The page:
Bafta's marital mistake

ANOTHER VIEW
Click to follow
The Independent Online
Last year I attended the Bafta awards and had the satisfaction of watching a great film-maker, Steven Spielberg, receive the Best Picture accolade for Schindler's List. This year, though invited, I decided not to go. It was obvious to me that the luvvies who in 1994 were compelled to concede the worth of a masterpiece, would this time organise a smugfest in honour of that incarnation of luvviedom, Four Weddings and a Funeral.

Even so, I thought five awards a mite excessive. Hugh Grant (who had the grace to be self-conscious about the award) for Best Actor when John Travolta was in contention for Pulp Fiction? Mike Newell for Best Director when Quentin Tarantino's dazzling direction of Pulp Fiction was there to be recognised? And, while I offer sincere congratulations to Kristin Scott Thomas for her Best Supporting Actress award, I have only the vaguest recollection of what role she played.

The person who should have got an award, but did not, was Michael Kuhn, boss of PolyGram Filmed Entertainment, responsible for the brilliant campaign that gained Four Weddings and a Funeral its massive box office success: a triumph of marketing over matter.

Here is a film with hardly a joke worth laughing at (we are expected to guffaw at the use of the words "lesbian", "cowpat", "duckface", "total penis", "bonking", "balls", "erection") but is nevertheless boosted as a dazzling comedy. Here is a film whose "characters" are supposed to epitomise Britain today when it is - fortunately - almost impossible to encounter such persons anywhere in the British Isles.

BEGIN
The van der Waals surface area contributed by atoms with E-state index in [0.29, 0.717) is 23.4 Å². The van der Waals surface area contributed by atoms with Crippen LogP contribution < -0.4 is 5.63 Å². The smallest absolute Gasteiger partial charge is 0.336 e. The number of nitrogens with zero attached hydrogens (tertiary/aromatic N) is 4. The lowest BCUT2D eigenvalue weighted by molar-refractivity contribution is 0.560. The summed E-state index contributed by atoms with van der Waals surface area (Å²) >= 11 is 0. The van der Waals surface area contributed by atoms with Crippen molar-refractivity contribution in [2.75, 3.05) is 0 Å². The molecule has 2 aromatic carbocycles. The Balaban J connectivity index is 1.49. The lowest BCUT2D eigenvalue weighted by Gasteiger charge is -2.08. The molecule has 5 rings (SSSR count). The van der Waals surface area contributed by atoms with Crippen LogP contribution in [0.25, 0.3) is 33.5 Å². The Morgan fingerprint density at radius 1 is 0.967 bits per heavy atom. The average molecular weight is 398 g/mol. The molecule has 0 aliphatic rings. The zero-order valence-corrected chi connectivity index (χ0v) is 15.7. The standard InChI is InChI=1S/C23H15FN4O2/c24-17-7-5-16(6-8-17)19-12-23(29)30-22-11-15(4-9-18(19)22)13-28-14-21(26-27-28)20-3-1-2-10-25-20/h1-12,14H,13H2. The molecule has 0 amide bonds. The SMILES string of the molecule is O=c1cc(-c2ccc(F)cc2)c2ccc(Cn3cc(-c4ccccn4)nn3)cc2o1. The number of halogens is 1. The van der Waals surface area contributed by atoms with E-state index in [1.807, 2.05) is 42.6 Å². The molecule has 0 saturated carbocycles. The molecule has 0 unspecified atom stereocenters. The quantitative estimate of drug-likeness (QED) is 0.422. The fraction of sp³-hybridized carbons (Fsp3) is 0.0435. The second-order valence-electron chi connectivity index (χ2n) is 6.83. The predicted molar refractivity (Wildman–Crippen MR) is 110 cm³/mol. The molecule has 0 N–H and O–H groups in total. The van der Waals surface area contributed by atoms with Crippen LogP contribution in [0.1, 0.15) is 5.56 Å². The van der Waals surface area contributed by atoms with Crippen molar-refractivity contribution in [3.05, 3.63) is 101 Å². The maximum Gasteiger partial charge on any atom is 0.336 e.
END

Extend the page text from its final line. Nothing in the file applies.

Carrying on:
Here is a picture of our country purveyed to the outside world which Americans will no doubt believe to be typical of the way most of us live, when very few parts of England have much in the way of the baronial halls these personages seem to inhabit. What the dramatis personae do with their time when not attending weddings - or buying clothes to wear at them - is not clear, since none of them seems to need to earn a living,

Here is a picture whose plot (if you can call it that) has so little internal logic that, I read recently, the producer and script-writer were at odds as to whom exactly the hero should end up marrying. Since there was not a single realistic relationship in the whole movie, there was indeed no discernible reason why anyone of the participants should - or should not - marry any other of the participants.

Here is a film which has got away with the soubriquet of "most successful British film ever" when it was mostly funded outside this country, was registered for tax purposes in Hamburg, and will return much of its profits to Eindhoven, Holland.

I do not blame Mr Kuhn for having cashed in on this trivial and complacent picture. But Bafta, by showering awards on it, has devalued itself and done no favours to the British film industry.

The writer is Labour MP for Manchester, Gorton and chairman of the Commons select committee on national heritage.

Comments